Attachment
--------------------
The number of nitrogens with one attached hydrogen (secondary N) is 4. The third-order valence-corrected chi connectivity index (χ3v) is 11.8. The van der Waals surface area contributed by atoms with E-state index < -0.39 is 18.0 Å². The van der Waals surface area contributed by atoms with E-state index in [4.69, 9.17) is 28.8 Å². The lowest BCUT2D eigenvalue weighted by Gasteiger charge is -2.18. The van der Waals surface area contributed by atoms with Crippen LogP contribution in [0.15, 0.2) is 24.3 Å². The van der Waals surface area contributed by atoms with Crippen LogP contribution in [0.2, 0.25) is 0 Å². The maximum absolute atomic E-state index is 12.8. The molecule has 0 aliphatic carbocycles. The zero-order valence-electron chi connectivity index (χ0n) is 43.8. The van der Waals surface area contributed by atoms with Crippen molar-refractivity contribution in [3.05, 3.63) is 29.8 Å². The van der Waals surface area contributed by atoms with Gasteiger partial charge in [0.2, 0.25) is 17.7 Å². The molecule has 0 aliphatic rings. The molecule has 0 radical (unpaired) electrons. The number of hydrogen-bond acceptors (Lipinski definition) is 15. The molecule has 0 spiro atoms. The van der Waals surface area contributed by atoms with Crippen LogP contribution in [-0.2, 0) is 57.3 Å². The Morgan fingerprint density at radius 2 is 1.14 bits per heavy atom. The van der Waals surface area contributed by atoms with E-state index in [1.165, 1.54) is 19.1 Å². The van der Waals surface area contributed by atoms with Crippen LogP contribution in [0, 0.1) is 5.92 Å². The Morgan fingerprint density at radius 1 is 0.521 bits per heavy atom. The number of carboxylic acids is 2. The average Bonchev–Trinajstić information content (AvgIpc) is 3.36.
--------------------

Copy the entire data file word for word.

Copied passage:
The number of nitrogens with one attached hydrogen (secondary N) is 4. The third-order valence-corrected chi connectivity index (χ3v) is 11.8. The van der Waals surface area contributed by atoms with E-state index < -0.39 is 18.0 Å². The van der Waals surface area contributed by atoms with E-state index in [4.69, 9.17) is 28.8 Å². The lowest BCUT2D eigenvalue weighted by Gasteiger charge is -2.18. The van der Waals surface area contributed by atoms with Crippen LogP contribution in [0.15, 0.2) is 24.3 Å². The van der Waals surface area contributed by atoms with Crippen LogP contribution in [0.2, 0.25) is 0 Å². The maximum absolute atomic E-state index is 12.8. The molecule has 0 aliphatic carbocycles. The zero-order valence-electron chi connectivity index (χ0n) is 43.8. The van der Waals surface area contributed by atoms with Crippen molar-refractivity contribution in [3.05, 3.63) is 29.8 Å². The van der Waals surface area contributed by atoms with Gasteiger partial charge in [0.2, 0.25) is 17.7 Å². The molecule has 0 aliphatic rings. The molecule has 0 radical (unpaired) electrons. The number of hydrogen-bond acceptors (Lipinski definition) is 15. The molecule has 0 spiro atoms. The van der Waals surface area contributed by atoms with Crippen LogP contribution in [-0.2, 0) is 57.3 Å². The Morgan fingerprint density at radius 2 is 1.14 bits per heavy atom. The van der Waals surface area contributed by atoms with E-state index in [1.165, 1.54) is 19.1 Å². The van der Waals surface area contributed by atoms with Crippen LogP contribution in [0, 0.1) is 5.92 Å². The Morgan fingerprint density at radius 1 is 0.521 bits per heavy atom. The number of carboxylic acids is 2. The average Bonchev–Trinajstić information content (AvgIpc) is 3.36.